Manila – The World Health Organisation (WHO) says an estimated 120,000 additional people in the Western Pacific region are still being infected with HIV annually, with a significant increase in new infections in the Philippines.
WHO said in a statement on Thursday that current HIV prevention efforts in the region focused on key populations, such as men, who have sex with men, people who inject drugs and sex workers.
“These efforts include the use of anti-retrovirals as pre-exposure prophylaxis, community-based HIV testing and partner notification, and transitioning to newer and more effective drug regimens,” it said.
According to the organisation, more and more HIV patients in the region have access to HIV treatment.
The UN health agency noted “progress” in access to HIV treatment in the region, which has grown from 34 per cent in 2014 to 59 per cent in 2018, with 1.11 million of an estimated 1.9 million people living with HIV on antiretroviral treatment.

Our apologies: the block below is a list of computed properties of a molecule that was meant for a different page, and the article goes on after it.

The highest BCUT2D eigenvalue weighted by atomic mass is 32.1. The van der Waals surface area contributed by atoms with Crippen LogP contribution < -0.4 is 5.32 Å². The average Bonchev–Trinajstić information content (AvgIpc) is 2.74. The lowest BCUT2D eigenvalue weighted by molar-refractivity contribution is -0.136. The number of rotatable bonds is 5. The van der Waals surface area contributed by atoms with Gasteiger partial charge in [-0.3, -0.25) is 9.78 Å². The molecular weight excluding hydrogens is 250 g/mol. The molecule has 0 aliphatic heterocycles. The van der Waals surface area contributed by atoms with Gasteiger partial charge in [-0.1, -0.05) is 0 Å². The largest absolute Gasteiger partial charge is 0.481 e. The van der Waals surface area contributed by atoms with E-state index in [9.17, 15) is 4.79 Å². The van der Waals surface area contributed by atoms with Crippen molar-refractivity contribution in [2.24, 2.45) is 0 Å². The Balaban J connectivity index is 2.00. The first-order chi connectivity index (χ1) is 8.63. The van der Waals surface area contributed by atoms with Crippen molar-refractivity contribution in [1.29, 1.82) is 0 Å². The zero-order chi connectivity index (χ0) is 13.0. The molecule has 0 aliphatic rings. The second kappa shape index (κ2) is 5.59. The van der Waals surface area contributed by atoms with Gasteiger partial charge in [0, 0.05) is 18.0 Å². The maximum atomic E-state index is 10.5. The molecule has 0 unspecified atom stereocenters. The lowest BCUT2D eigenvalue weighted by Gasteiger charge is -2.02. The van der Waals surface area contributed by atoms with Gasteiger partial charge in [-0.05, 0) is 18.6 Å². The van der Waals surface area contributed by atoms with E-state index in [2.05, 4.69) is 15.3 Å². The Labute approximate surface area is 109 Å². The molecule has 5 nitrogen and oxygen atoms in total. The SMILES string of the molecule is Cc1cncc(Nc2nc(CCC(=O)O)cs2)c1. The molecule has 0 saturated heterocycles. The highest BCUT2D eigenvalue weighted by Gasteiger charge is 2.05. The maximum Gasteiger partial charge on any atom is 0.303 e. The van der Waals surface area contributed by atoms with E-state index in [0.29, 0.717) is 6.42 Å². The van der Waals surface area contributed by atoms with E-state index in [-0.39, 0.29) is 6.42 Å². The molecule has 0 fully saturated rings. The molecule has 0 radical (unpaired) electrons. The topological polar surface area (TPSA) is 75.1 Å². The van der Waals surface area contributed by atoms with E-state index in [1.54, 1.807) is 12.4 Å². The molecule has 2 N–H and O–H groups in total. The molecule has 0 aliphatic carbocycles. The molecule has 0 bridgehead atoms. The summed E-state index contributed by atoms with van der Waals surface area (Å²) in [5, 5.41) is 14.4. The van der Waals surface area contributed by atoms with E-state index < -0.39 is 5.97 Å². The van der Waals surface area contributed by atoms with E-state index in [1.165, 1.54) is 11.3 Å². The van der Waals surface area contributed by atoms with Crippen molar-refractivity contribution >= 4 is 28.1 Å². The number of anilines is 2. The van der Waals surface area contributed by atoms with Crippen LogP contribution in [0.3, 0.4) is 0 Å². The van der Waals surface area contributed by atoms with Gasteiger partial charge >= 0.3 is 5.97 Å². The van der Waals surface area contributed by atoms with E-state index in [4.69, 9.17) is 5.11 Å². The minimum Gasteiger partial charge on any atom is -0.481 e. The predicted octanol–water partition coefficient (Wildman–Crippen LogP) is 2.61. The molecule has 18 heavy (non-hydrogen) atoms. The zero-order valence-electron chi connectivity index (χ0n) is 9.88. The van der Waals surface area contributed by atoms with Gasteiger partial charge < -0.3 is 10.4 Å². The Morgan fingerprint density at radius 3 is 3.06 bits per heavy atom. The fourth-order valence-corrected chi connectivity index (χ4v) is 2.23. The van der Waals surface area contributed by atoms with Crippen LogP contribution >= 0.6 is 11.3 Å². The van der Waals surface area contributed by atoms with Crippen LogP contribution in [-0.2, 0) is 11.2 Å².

It said that hepatitis remained “a key challenge” for the region, with an estimated 115 million people with chronic hepatitis B infection and 14 million with chronic hepatitis C infection.
Currently, WHO said only 17 per cent were diagnosed and a mere three per cent are receiving treatment.
Chronic hepatitis B and C are the most common causes of liver cirrhosis and liver cancer, according to WHO.
At the 17th session of the WHO Regional Committee for the Western Pacific being held in Manila since Monday, health leaders agreed to develop a nine-year action plan to eradicate hepatitis.
“Delegates emphasised the need to overcome barriers to testing and treatment, since too few people are aware they are infected with hepatitis, or receive the medications to treat it,” WHO added.
WHO said it would continue working with countries, experts and partners to develop a hepatitis regional action plan for 2021 to 2030.
Responding to rising rates of sexually transmitted infections (STIs) in some countries, delegates also welcomed support from WHO to estimate the number of people infected, intensify surveillance and update treatment guidelines.
WHO said stigma, discrimination and inequitable access to services, particularly among key populations, still pose challenges in the region for those with HIV, hepatitis and STIs.